Monday, October 15, 2012

The Futility of Counterculture

Via Andrew Sullivan, Andrew Potter ponders the inherent consumerism and conformism of trying to escape from the consumerist, conformist mainstream. Most people, Potter argues, will at some point get disgusted by the obsession with having all the stuff that everyone else has, and long for something more "authentic":
For this segment of society "the search for the authentic is positioned as the most pressing quest of our age," writes Potter. This urge leads to those things that have earned the most anti-mainstream adjectives like local, organic, artisan, indie, all natural, underground, sustainable, free trade, slow, holistic, green, and so on. Yet, that ideology, that quest for the authentic, is the very thing that causes the world to seem so unreal and staged. . . .

People can’t stop themselves from competing for status. It is branded into the side of the brain before you are born. As a primate, status hierarchies are a part of life, and when you remove yourself from the competition in the mainstream you just join the competition in the counterculture. As long as there are clusters of people bent on avoiding what is most popular, within those clusters people will compete for status through conspicuous consumption of art and fashion, music and movies, furniture and gadgets, signaling to insiders the quality of their taste or the ingenuity of their search for the authentic, and signaling to the outsiders that they are not one of them. Whether you are a Juggalo in Kentucky or a Kogal in Tokyo, the internal affairs cool police are always on the prowl for posers.
My puzzlement with the weird status-consciousness of the anti-status crowd began in early adolescence. As an Aspergers-y 13-year-old, I marveled at the faux rebellion of older teenagers, who resisted conforming to adult expectations by conforming to teenage expectations, thereby only confirming adult expectations in a roundabout way. Everyone cared very much about not being seen to care.

I understand all this much better now -- wanting to fit in is too fundamental to our social primate heritage for us to ever escape. What I feel in myself these days is a sort of triple consciousness, in which I assert my individuality by refusing to try to be different because that would make me like all the hipsters, while nonetheless feeling in my heart that I am somehow different, while realizing that this is self-deception, because it is my very desire to be different that most makes me like my contemporaries.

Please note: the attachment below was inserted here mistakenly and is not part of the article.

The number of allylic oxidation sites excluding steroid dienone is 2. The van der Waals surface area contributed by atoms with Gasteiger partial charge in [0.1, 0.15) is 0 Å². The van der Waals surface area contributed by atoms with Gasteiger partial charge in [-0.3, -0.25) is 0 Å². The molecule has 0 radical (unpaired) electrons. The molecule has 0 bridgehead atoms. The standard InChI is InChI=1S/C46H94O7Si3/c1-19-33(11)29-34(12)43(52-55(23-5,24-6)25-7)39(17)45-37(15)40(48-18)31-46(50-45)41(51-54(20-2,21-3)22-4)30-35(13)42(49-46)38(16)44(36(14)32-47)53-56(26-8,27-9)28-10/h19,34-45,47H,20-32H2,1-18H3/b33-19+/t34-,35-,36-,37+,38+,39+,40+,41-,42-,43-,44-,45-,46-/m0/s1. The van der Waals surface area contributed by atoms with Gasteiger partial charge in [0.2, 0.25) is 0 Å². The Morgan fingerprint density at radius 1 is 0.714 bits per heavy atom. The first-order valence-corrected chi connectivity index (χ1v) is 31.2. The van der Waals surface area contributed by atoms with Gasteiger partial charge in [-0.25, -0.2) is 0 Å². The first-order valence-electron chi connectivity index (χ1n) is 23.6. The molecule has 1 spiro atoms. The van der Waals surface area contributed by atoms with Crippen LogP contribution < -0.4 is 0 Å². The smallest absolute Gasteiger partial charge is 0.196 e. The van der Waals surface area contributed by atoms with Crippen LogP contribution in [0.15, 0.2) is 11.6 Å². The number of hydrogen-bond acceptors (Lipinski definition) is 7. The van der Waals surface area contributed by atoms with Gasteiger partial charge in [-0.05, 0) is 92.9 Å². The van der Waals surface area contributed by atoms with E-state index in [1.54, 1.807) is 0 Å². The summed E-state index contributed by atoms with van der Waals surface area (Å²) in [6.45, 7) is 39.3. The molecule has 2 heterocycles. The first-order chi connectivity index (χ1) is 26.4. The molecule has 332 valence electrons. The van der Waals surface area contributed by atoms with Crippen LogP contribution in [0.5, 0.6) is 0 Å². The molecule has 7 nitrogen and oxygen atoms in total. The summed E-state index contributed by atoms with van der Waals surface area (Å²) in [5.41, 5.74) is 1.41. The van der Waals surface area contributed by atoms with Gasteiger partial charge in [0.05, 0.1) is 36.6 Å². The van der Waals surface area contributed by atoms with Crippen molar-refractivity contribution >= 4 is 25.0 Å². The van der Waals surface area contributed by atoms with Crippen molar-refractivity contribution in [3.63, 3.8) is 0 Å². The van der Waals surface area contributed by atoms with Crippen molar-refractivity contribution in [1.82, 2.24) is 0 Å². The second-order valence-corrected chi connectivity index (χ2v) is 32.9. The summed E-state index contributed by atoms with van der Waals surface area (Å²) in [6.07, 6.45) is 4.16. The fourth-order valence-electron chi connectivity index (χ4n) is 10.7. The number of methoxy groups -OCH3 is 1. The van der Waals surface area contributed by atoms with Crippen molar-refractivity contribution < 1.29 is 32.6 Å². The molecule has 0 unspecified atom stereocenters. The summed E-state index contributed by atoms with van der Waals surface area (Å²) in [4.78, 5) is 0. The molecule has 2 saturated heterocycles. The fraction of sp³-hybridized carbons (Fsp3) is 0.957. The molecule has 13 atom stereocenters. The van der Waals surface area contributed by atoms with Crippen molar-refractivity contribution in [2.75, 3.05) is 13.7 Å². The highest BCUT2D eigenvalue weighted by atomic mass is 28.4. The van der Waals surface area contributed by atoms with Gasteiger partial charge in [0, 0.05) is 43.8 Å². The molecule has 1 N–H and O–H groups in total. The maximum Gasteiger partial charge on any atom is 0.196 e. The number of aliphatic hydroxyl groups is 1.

2 comments:

David said...

I wouldn't disagree with Potter's point about the falseness of a contrived striving for authenticity, but it strikes me as equally false to assume that competition and acceptance is the only or even the main motive for our cultural choices, conformist or not. It seems to me our culture and society are so fragmented, and the choices on offer are so finely calibrated, that many folks make their cultural choices based on personal taste (leaving aside for the moment what that is, but I'm convinced there's more in it than a mere drive for acceptance) and then find others who like the same thing. I would add that, for any cultural choice one makes, one can find groups that think that choice lowers the chooser's status. There are certainly groups where having the biggest truck would raise one's status, but others where it would either be irrelevant or low status.

There are of course individuals who are much preoccupied with the dichotomy conformity/difference; and of course most individuals are aware of, or even motivated by, this dichotomy at one time or another. But I really don't see it as the sole or main motivator for most consumer choices in contemporary American society.

John said...

I hope that I make some choices based on personal taste, but how do I really know?

Here's a good example: When I first heard Glenn Gould pay Bach, I didn't like it. I thought he was too fast and flashy. But a friend expostulated with me that Gould was the greatest Bach player ever, and over time I have come to appreciate his style. Have I learned more about classical music, or been trained to approve what the music insiders want me to?